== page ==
Thanks to our members’ generous support, the NWHN is able to work on all fronts — advocating, collaborating, and educating in order to advance women’s health. Here are some highlights of our work in the last few months:
Raising Women’s Voices for the Health Care We Need
What can more than 30 women from all across the country tell the White House about health care? Apparently, a lot! In September, the Network hosted the Raising Women’s Voices (RWV) regional coordinators for a two-day meeting. Coordinators heard presentations on model community outreach programs and getting more states to move ahead with Medicaid expansion, and were trained on using Enroll America’s database. A highlight for the coordinators was a meeting with White House staff along with staff from the Dept. of Health and Human Services (the latter described our group as “one of the strongest organizations working to educate and engage consumers about the ACA.”) Keep up with the latest from RWV’s website, available at: www.raisingwomensvoices.net.
As health care reform implementation proceeds, the Network’s assistance for our state partners is increasingly vital. The Network hosts regular teleconferences and webinars to address the issues affecting coverage for women through the new Exchanges. As part of RWV, we also partnered with The Ms. Foundation for the Women 4 Health Care social media campaign (see graphic below and article, next page).
We’re also fighting to remedy inequities that exist in the law and its application. Lillian Hewko, Program Coordinator and Law Students for Reproductive Justice Fellow, developed comments in response to the Obama Administration’s request for information about experiences with discrimination in the health care system. As part of the comments, Lillian compiled stories submitted from RWV coordinators about women’s experiences, particularly those of women of color, young women, and members of the LGBTQ community.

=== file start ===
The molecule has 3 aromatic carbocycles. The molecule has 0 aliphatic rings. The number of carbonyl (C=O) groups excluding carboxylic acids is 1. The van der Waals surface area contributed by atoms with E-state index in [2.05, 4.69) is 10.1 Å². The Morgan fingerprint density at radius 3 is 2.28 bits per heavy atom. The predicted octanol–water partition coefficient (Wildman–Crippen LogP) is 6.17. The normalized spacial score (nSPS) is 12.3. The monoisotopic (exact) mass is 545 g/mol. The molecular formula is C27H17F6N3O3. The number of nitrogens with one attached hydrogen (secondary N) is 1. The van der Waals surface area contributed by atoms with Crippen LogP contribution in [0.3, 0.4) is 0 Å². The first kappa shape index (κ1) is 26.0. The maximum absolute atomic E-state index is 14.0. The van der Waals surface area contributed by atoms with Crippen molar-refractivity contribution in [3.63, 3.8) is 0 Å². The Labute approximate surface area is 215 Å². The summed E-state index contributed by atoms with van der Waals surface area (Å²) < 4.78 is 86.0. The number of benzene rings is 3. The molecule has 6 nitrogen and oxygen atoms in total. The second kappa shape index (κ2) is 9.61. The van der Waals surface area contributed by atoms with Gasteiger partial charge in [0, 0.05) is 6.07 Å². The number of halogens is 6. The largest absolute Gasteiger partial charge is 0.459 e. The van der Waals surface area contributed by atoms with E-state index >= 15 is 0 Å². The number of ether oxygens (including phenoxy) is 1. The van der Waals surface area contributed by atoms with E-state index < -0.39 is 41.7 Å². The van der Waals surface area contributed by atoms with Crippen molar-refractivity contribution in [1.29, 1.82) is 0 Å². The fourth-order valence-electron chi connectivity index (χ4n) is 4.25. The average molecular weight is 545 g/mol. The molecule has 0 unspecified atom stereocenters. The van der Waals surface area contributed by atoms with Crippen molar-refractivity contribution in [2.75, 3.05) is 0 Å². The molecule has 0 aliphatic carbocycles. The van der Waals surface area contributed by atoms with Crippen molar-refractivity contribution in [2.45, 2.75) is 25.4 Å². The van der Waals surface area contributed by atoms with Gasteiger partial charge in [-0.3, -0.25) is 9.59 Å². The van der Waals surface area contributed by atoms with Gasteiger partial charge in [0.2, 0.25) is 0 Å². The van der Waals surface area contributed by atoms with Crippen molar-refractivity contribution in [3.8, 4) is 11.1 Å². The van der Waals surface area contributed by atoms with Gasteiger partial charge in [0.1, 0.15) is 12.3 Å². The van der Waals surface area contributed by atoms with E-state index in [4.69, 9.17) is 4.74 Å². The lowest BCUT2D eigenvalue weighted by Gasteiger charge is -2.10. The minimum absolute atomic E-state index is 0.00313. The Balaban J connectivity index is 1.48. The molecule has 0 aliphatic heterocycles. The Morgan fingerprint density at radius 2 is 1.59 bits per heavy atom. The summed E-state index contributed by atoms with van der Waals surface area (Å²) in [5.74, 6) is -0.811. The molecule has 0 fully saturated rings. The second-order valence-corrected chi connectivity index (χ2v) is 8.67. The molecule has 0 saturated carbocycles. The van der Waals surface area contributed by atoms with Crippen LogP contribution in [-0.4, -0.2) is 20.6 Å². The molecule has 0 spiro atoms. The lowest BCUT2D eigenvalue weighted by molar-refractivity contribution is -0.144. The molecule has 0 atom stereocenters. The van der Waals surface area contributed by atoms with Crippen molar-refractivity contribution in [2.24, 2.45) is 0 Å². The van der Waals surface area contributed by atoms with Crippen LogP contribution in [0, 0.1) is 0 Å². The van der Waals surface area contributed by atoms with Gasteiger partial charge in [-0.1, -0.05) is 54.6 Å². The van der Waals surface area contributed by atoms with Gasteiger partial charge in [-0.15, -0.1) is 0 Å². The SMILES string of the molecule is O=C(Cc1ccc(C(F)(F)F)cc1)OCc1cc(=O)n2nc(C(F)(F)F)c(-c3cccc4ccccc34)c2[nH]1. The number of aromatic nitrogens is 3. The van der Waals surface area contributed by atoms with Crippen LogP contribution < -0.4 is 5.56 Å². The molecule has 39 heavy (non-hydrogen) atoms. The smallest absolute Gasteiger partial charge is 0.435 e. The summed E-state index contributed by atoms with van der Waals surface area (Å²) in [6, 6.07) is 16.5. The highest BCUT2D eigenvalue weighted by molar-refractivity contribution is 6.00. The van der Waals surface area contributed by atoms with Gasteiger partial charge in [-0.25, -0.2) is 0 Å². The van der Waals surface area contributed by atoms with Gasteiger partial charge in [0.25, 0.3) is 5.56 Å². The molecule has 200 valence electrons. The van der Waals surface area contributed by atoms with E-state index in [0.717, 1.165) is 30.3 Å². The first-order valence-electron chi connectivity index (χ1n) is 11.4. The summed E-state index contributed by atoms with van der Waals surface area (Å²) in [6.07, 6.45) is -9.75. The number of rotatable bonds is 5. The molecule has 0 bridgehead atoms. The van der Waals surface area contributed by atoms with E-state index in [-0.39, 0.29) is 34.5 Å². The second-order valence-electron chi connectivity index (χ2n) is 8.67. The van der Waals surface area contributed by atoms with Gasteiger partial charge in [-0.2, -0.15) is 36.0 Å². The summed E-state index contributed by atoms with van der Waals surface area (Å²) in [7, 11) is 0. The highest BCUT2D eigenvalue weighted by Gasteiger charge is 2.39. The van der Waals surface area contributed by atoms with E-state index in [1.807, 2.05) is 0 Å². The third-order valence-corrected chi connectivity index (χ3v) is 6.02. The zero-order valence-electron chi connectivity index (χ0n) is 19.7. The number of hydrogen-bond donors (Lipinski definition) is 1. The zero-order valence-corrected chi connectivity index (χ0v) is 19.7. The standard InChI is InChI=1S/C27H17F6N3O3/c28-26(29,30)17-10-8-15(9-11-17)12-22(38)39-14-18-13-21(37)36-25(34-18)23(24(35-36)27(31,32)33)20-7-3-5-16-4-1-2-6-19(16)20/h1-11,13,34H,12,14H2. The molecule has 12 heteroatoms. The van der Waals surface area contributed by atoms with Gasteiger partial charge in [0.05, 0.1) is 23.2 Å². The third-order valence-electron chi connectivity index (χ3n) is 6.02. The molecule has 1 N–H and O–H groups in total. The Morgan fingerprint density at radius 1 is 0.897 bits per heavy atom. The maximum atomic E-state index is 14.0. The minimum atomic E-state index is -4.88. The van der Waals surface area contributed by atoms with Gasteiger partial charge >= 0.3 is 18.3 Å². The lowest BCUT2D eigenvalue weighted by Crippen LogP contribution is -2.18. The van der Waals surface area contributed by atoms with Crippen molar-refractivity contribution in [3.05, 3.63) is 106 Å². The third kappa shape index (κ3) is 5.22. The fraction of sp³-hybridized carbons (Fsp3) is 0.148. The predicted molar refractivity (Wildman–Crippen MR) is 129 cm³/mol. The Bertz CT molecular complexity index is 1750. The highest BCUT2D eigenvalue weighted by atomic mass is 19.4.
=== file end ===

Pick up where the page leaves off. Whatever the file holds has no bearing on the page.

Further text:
Challenging Dangerous Drugs & Devices
You’d think the Network would not have to combat unproven claims about hormone therapy (HT) any longer, now that the evidence about it is so clear. Sadly, we still have our work cut out for us. In July, theAmerican Journal of Public Health published a study making several unproven claims about HT’s “benefits” and asserting that 50,000 women died because they didn’t use HT. Deputy Director Amy Allina and Senior Program Coordinator Kate Ryan submitted a Letter to the Editor noting the study’s significant methodological flaws, lack of evidence for its claims, and the conflict of interest stemming from the author’s financial ties to a company that sells HT. Our letter (“Public Health or Private Profit?”) was published in the journal’s October edition (read it online at:http://ajph.aphapublications.org/doi/abs/10.2105/AJPH.2013.301592.)
In September, Kate attended the Preventing Over-diagnosis Conference at the Dartmouth Institute for Health Policy. The Network was one of the only consumer groups represented; Kate highlighted that many providers encourage patients to undergo unnecessary tests and treatments, driving up health care costs and risking patient health.
Securing Sexual & Reproductive Health and Autonomy
Tired of attacks on access to reproductive health care? So are the Network and our members! That’s why we joined the Center for Reproductive Right’s national 31 Days of Unity campaign: for the 31 days of August, reproductive rights, health, and justice groups joined together to urge Congress to stop attacks on equal access to safe, legal, and affordable reproductive health care. Thousands (including Network members) took action during the campaign, such as by submitting stories and photos to the campaign website and signing petitions to Members of Congress. Get engaged at: http://www.drawtheline.org/learn-more.
We kept up the momentum by promoting Abortion Access Month in September. As part of this effort, Kate Ryan co-wrote a blog about state attacks on medical abortion drugs, which you can read at:https://nwhn.org/2013/09/26/stop-state-attacks-medication-abortion.
Article originally published in the January/February 2014 Women’s Health Activist Newsletter